If you haven’t figured out what “urban art” is, or thought it was just skateboards, skulls, and graffiti, please see the Jimmi Toro exhibition at the Urban Arts Gallery in Salt Lake City’s Gateway Mall. It may dramatically elevate your earlier perceptions.
Toro, winner of the top award in last year’s Park City Arts Festival, believes the only way to really become an artist is to be prolific. All the academic or other training you acquire may have value, but you won’t find your own voice as an artist until you’ve put in 20,000 – 30,000 hours. This exhibit not only demonstrates where Toro is today, creatively speaking, but where he’s been along the way.
One whole wall is devoted to a kind of timeline of Toro’s artistic journey, from early exercises in drawing accurately, anatomical studies, and graphic design to his first explorations in abstraction with an emphasis on line, pattern, and color. Certainly fellow artists will appreciate this autobiographical lesson, but it is also an education for the casual or serious art collector. Why does a painting cost $7,000, or more or less? It’s not just the size and the cost of materials and labor; it’s all those 30,000 hours it took to be able to produce it.
The main exhibit is some 70 paintings from several different bodies of work sharing a common visual language. Toro’s work is mostly portraits of people, though there is also a collection of bulls and a few paintings that seem entirely abstract. Oh, and a motorcycle. One collection of paintings interprets in paint, Toro-style, photographic portraits by local photographers. Another collection translates Toro’s own song lyrics into visual language. And another collection, honoring collectors who don’t have thousands to spend, fills a wall with 10-inch square portraits, which go together so nicely, it could be one large work of art.
Much of Toro’s 30,000 hours of preparation for this point in time was spent on drawing the human form and faces. He can capture a likeness as well as the photographers whose work hangs beside his interpretations in the exhibit. But he chooses to abstract the face into planes of different values, or lines delineating planes or value patterns. Despite the abstraction, the likeness is there, along with the beauty of the subject and expressive application of the paint.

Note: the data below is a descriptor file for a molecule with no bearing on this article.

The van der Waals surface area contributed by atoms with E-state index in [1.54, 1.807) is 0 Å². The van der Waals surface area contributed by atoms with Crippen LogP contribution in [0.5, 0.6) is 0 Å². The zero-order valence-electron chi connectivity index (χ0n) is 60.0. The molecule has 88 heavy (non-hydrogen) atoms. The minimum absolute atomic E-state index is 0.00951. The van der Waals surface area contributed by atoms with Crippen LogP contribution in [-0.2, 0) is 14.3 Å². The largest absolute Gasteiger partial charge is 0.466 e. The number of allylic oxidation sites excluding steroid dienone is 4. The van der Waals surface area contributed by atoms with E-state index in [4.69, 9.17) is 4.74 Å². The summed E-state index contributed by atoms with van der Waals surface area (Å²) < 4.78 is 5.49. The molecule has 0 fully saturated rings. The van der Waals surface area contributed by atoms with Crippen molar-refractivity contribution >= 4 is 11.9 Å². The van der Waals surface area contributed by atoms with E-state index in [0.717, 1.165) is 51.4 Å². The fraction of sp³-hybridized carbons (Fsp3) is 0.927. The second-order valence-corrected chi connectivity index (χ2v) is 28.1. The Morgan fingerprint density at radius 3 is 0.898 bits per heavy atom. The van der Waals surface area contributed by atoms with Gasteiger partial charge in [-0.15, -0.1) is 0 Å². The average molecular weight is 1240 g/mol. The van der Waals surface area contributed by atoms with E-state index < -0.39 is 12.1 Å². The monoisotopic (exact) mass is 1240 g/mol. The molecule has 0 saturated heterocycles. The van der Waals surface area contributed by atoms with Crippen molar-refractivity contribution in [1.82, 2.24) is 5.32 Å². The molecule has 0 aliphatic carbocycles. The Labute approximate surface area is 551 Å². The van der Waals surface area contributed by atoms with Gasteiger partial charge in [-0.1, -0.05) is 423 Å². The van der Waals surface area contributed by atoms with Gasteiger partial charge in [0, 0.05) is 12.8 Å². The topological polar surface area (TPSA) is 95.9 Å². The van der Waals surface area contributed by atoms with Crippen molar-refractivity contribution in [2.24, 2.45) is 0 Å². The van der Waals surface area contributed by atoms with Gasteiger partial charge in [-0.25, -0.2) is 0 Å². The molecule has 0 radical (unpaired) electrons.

In fact, beauty seems to be at the core of Toro’s aesthetic. He notes that in his music, which he writes, performs, and records, he also wants to align with goodness and beauty. “There’s too much negative messaging in music,” he says. “Not that there isn’t also love and good things, but that’s the direction I’m going.”
One painting, “The Face of Being,” interprets his song about children who are not recognized as someone special. The text beside the painting ends with “May they find their own seat in their own house; may they find their own heaven.” The painting shows a face covered by chaos. But rather than taking his work in an emotionally dark or literal direction, Toro’s use of line and color produces a more uplifting feeling inviting the viewer to reflect on the connection between words and image.
Toro’s work clearly shows the influence of his background as a graphic designer working for ad agencies to sell products. However, as a fine artist he doesn’t have to sell something or convince anyone of anything; he can “create just to create.” He’d rather inspire than convince.
While his work may be a bit reminiscent of pop art in its graphic quality, bold color, and, in some ways, appropriation of the cultural norm of beauty, his style is his own. Another part of his 30,000 hours of practice has been invested in process: how to make oil paint flow off the end of a spoon with just the right amount of control or lack of control. He needs that chaotic, uncontrolled part of the process to unravel him from the realism and accuracy that is second nature. Yet, he needs some control to accomplish the likeness that he wants to capture in a portrait and the beauty that goes with it.
He seems to alternate between wild improvisation, allowing black lines, thick and thin, to wander around and off the edge of the panel, and deliberate pattern-making with circles and other shapes that require a very steady hand; another product of those thousands of hours of practice.
Toro often works from photographs and may start with a few pencil lines on the panel to establish the perspective and proportion of his subject. But his color palette for each painting is improvised. One color calls for the next, he explains. Though intuitive in nature, that, too, is a skill acquired through thousands of hours of practice.
This notion of the 20,000 to 30,000 hours needed for artists to develop their unique style is Toro’s expansion of Malcolm Gladwell’s “Outliers” theme. Gladwell’s research revealed that the stars in any field, from athletes to scientists, have typically invested 10,000 hours or more to achieve their expertise. Toro asserts the bar is higher for artists, which is why his advice to emerging artists is always, “Be prolific.”
Toro believes an artist’s evolution doesn’t stop after 30,000 hours; in fact it never stops. An experimental process may lead to ideas for new subject; a new subject for a series may call for experiments in new processes. So this is where Toro is today, but check back in five years and see where evolution has taken him. Right now he’s contemplating a new series of paintings for a summer exhibit in San Diego.
Toro is delighted to be working with the Utah Arts Alliance as a board member and to be able to help the Urban Arts Gallery redefine their mission. His show is the first solo show the gallery has offered thus far.
Jimmi Toro’s work is on exhibit at Urban Arts Gallery through April 6.
Sue Martin holds an M.A. in Theatre and has worked in public relations. As an artist, she works in watercolor, oil, and acrylic to capture Utah landscapes or the beauty of everyday objects in still life.